Low Adoption and Digital Transformation – CollabTalk Q3
Christian Buckley from CollabTalk hosted a Tweetjam yesterday on The Keys to Employee Adoption and Engagement. There were seven questions asked of the panelists, and you can review their comments, discussion, fun and jibes on Twitter, at the hashtag #collabtalk.
I posted by answers to two of the questions yesterday. Here’s my answer to Question 3.
3. What is the impact of low adoption and engagement on digital transformation?
That entirely depends on how you define and practice “digital transformation.”
Definition 1 – “Digital” Transformation
If it is merely the availability of new digital tools, or merely the transformation of the current crop of on-premises digital tools to a new suite of modern cloud-based digital tools, then low adoption and engagement have no impact. It’s irrelevant. The two aren’t linked. One delivers availability, and one equates with usage (hopefully effective usage). Under this definition (or in line with how digital transformation can be practiced), digital can be transformed entirely without user adoption. It’s just a transformation of how tools are delivered by the IT or technology group.
Availability used to be a big deal and require a significant investment of time and resource. Server infrastructure, network topology, OS and application upgrades, updates, maintenance, backup, disaster recovery, fault tolerance, administration tasks, etc., used to easily consume the bulk of an IT department’s time and resources. A digital transformation that pushes the bulk of those responsibilities to a cloud services provider like Microsoft creates the opportunity for a very differently focused IT department.
So in essence, there’s nothing wrong with “digital transformation” being defined this way, because it’s just a step on a larger journey. “Digital transformation” is not the goal. That’s not what we’re pursuing. But if we define and practice it this way, then the ultimate “so what?” question is how do we leverage what’s available to do business better (do cool stuff in more cool ways, achieve certain outcomes, etc.).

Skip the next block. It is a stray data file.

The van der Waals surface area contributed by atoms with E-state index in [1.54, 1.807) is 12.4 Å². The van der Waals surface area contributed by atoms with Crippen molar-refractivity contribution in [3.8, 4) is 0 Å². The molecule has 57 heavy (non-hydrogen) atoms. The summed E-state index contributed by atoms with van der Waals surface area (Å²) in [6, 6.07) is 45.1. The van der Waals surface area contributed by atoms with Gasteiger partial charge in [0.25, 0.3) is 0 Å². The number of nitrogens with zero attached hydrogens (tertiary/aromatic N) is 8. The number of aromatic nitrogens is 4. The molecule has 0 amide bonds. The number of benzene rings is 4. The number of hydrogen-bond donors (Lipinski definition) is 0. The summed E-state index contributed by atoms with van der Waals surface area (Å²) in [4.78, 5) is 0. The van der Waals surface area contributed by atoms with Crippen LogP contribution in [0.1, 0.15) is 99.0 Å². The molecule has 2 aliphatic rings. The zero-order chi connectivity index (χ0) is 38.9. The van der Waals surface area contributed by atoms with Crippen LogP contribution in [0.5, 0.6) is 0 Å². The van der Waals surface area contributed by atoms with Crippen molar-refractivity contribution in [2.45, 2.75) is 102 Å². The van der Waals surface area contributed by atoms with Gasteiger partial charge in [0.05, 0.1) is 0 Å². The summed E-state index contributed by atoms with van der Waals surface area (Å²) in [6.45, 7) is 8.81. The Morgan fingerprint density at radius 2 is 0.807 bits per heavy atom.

Definition 2 – “Transformation” by Digital
The second way of defining digital transformation is to rejig the emphasis in the phrase to get the outcome front-and-centre. That is, the purpose is transformation, of which digital is one strategy to achieve that. Transformation is the outcome we seek, and among other levers, digital provides one way of getting there. Under this definition, the impact of low adoption is devastating. In its ultimate manifestation, low adoption of the capabilities to achieve transformation will undermine the transformation and result in failure in reaching the outcome and perhaps even end-of-life for the business, organisation or project.
I like thinking about it with this question: “Given what’s now available, how would we design and deliver value to our customers?” Or “Given what’s now available, how would we design the processes we use to create value for our customers?” This requires frequently re-assessing the vision (purpose, outcome) against the tools / methods / strategic levers we have to get there. And when that new way is identified, there’s often a journey of change and transformation in the working habits and routines of the people who deliver value … and that’s where “change” and “adoption” and “engagement” (in the sense of giving more) are critical / essential.
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